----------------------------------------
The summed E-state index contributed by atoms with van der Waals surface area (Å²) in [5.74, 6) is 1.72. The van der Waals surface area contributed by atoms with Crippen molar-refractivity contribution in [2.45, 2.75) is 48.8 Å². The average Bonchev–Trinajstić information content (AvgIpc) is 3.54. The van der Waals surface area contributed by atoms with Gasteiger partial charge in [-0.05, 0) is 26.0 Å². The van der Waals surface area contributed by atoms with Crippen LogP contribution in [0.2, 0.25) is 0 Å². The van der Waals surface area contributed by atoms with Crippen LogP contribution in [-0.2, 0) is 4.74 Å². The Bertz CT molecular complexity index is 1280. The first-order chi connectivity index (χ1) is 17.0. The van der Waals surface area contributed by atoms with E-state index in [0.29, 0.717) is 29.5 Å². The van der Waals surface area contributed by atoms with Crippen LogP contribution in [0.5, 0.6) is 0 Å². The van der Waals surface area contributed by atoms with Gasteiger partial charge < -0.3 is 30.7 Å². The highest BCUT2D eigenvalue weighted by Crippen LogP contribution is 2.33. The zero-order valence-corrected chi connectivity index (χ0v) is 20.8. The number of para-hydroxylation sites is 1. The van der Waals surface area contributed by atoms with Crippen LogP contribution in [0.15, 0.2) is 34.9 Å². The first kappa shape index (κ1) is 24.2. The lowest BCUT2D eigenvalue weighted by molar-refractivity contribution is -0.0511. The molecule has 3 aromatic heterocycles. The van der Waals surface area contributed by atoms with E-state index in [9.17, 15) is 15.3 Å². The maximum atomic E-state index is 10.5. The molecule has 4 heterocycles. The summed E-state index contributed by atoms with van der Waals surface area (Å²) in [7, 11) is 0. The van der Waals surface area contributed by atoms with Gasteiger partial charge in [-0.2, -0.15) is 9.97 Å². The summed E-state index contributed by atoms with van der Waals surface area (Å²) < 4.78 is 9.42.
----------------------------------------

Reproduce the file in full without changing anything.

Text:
The summed E-state index contributed by atoms with van der Waals surface area (Å²) in [5.74, 6) is 1.72. The van der Waals surface area contributed by atoms with Crippen molar-refractivity contribution in [2.45, 2.75) is 48.8 Å². The average Bonchev–Trinajstić information content (AvgIpc) is 3.54. The van der Waals surface area contributed by atoms with Gasteiger partial charge in [-0.05, 0) is 26.0 Å². The van der Waals surface area contributed by atoms with Crippen LogP contribution in [0.2, 0.25) is 0 Å². The van der Waals surface area contributed by atoms with Crippen LogP contribution in [-0.2, 0) is 4.74 Å². The Bertz CT molecular complexity index is 1280. The first-order chi connectivity index (χ1) is 17.0. The van der Waals surface area contributed by atoms with E-state index in [0.29, 0.717) is 29.5 Å². The van der Waals surface area contributed by atoms with Crippen LogP contribution in [0.5, 0.6) is 0 Å². The van der Waals surface area contributed by atoms with Gasteiger partial charge < -0.3 is 30.7 Å². The highest BCUT2D eigenvalue weighted by Crippen LogP contribution is 2.33. The zero-order valence-corrected chi connectivity index (χ0v) is 20.8. The number of para-hydroxylation sites is 1. The van der Waals surface area contributed by atoms with Crippen LogP contribution in [0.15, 0.2) is 34.9 Å². The first kappa shape index (κ1) is 24.2. The lowest BCUT2D eigenvalue weighted by molar-refractivity contribution is -0.0511. The molecule has 3 aromatic heterocycles. The van der Waals surface area contributed by atoms with E-state index in [9.17, 15) is 15.3 Å². The maximum atomic E-state index is 10.5. The molecule has 4 heterocycles. The summed E-state index contributed by atoms with van der Waals surface area (Å²) in [7, 11) is 0. The van der Waals surface area contributed by atoms with Gasteiger partial charge in [-0.2, -0.15) is 9.97 Å². The summed E-state index contributed by atoms with van der Waals surface area (Å²) < 4.78 is 9.42.